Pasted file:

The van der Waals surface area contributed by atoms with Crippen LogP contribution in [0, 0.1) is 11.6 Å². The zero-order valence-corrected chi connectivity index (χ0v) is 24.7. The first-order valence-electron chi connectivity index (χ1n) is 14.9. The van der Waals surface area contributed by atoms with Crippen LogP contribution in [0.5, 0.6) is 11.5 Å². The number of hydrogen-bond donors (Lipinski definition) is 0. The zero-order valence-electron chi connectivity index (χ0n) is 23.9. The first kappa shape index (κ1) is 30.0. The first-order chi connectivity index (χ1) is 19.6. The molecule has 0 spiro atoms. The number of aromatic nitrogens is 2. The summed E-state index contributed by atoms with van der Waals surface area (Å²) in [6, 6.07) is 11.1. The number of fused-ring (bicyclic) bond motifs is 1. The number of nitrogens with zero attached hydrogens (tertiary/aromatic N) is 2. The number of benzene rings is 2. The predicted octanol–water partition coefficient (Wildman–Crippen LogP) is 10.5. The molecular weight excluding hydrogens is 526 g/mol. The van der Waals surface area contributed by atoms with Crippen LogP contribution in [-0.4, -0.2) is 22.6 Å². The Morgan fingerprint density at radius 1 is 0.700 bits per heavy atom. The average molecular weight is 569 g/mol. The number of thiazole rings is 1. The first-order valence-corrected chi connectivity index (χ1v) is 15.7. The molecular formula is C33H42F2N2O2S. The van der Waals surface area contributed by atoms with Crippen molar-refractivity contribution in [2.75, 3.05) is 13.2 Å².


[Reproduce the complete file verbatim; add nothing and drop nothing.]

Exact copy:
The van der Waals surface area contributed by atoms with Crippen LogP contribution in [0, 0.1) is 11.6 Å². The zero-order valence-corrected chi connectivity index (χ0v) is 24.7. The first-order valence-electron chi connectivity index (χ1n) is 14.9. The van der Waals surface area contributed by atoms with Crippen LogP contribution in [0.5, 0.6) is 11.5 Å². The number of hydrogen-bond donors (Lipinski definition) is 0. The zero-order valence-electron chi connectivity index (χ0n) is 23.9. The first kappa shape index (κ1) is 30.0. The first-order chi connectivity index (χ1) is 19.6. The molecule has 0 spiro atoms. The number of aromatic nitrogens is 2. The summed E-state index contributed by atoms with van der Waals surface area (Å²) in [6, 6.07) is 11.1. The number of fused-ring (bicyclic) bond motifs is 1. The number of nitrogens with zero attached hydrogens (tertiary/aromatic N) is 2. The number of benzene rings is 2. The predicted octanol–water partition coefficient (Wildman–Crippen LogP) is 10.5. The molecular weight excluding hydrogens is 526 g/mol. The van der Waals surface area contributed by atoms with Crippen LogP contribution in [-0.4, -0.2) is 22.6 Å². The Morgan fingerprint density at radius 1 is 0.700 bits per heavy atom. The average molecular weight is 569 g/mol. The number of thiazole rings is 1. The first-order valence-corrected chi connectivity index (χ1v) is 15.7. The molecular formula is C33H42F2N2O2S. The van der Waals surface area contributed by atoms with Crippen molar-refractivity contribution in [2.75, 3.05) is 13.2 Å².